Swipe om te navigeren naar een ander artikel
Publisher’s note Springer Nature remains neutral with regard to jurisdictional claims in published maps and institutional affiliations.
Parents use social network sites for reasons related to bridging and bonding social capital, and entertainment. The aim of the present study was to examine whether the use of Facebook by Turkish mothers and its reasons are related to mothers’ demographic characteristics, anxiety level and perceived social support. It also examined whether mothers’ Facebook use contributes to their perception of their parental role.
Three hundred thirty-two middle-class Turkish mothers who reported to use Facebook completed the demographic information questionnaire, the use of social media questionnaire, the anxiety inventory, the perceived social support scale and the self-perception of parental role questionnaire.
Results indicated that Turkish mothers use Facebook more for reasons related to bridging social capital than reasons related to bonding social capital and entertainment. The frequency of using Facebook and the length of time having an account predicted the use of Facebook for reasons related to bridging and bonding social capital. Anxiety level predicted the use of Facebook for reasons related to entertainment. Mothers’ Facebook use was found not to be related to their self-perceived parental competence.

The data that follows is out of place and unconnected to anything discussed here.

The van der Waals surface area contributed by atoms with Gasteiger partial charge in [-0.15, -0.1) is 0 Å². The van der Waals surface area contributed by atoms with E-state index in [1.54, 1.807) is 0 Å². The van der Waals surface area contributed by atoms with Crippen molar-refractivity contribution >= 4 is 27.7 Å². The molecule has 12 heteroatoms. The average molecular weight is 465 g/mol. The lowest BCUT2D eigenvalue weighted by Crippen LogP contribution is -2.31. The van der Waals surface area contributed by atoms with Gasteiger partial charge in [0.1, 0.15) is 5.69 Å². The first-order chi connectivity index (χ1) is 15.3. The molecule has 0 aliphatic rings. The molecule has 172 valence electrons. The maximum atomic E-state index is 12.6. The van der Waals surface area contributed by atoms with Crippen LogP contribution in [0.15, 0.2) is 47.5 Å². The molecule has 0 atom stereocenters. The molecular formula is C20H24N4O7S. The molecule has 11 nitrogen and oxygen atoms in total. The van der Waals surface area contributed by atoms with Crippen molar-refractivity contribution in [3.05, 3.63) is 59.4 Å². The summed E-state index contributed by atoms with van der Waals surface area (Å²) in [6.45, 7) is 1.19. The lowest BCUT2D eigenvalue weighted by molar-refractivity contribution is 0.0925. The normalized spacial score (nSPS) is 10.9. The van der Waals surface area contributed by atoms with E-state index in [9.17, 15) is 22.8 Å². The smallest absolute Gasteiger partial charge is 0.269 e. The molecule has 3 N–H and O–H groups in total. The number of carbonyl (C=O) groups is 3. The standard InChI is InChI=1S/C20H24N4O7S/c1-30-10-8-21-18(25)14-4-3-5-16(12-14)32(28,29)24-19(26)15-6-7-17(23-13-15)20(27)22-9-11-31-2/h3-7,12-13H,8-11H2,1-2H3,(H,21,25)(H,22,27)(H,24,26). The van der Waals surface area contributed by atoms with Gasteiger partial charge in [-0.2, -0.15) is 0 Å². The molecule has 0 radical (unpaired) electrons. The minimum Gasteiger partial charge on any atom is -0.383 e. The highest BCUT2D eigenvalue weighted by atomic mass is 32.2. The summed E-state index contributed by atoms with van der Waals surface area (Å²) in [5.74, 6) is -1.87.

The discussion of these findings in terms of Turkish culture implied the need for cross-cultural studies for a better understanding of parents’ use of social network sites.
Log in om toegang te krijgen
Met onderstaand(e) abonnement(en) heeft u direct toegang:
Ahn, J. (2012). Teenagers’ experiences with social network sites: relationships to bridging and bonding social capital. The Information Society, 28(2), 99–109. CrossRef
Aryee, S., Srinivas, E. S., & Tan, H. H. (2005). Rhythms of life: antecedents and outcomes of work–family balance in employed parents. Journal of Applied Psychology, 90, 132–146. CrossRef
Ataca, B., Kagitcibasi, C., & Diri, A. (2005). Turkish family and the value of children: trends over time. In G. Trommsdorff & B. Nauck (Eds.), The value of children in cross-cultural perspective: case studies from eight societies (pp. 91–119). Lengerich: Pabst Publishers.
Ataca, B., & Sunar, D. (1999). Continuity and change in Turkish urban family life. Psychology and Developing Societies, 11, 77–90. CrossRef
Bandura, A. (1997). Self-efficacy: the exercise of control. New York: W. H. Freeman and Company.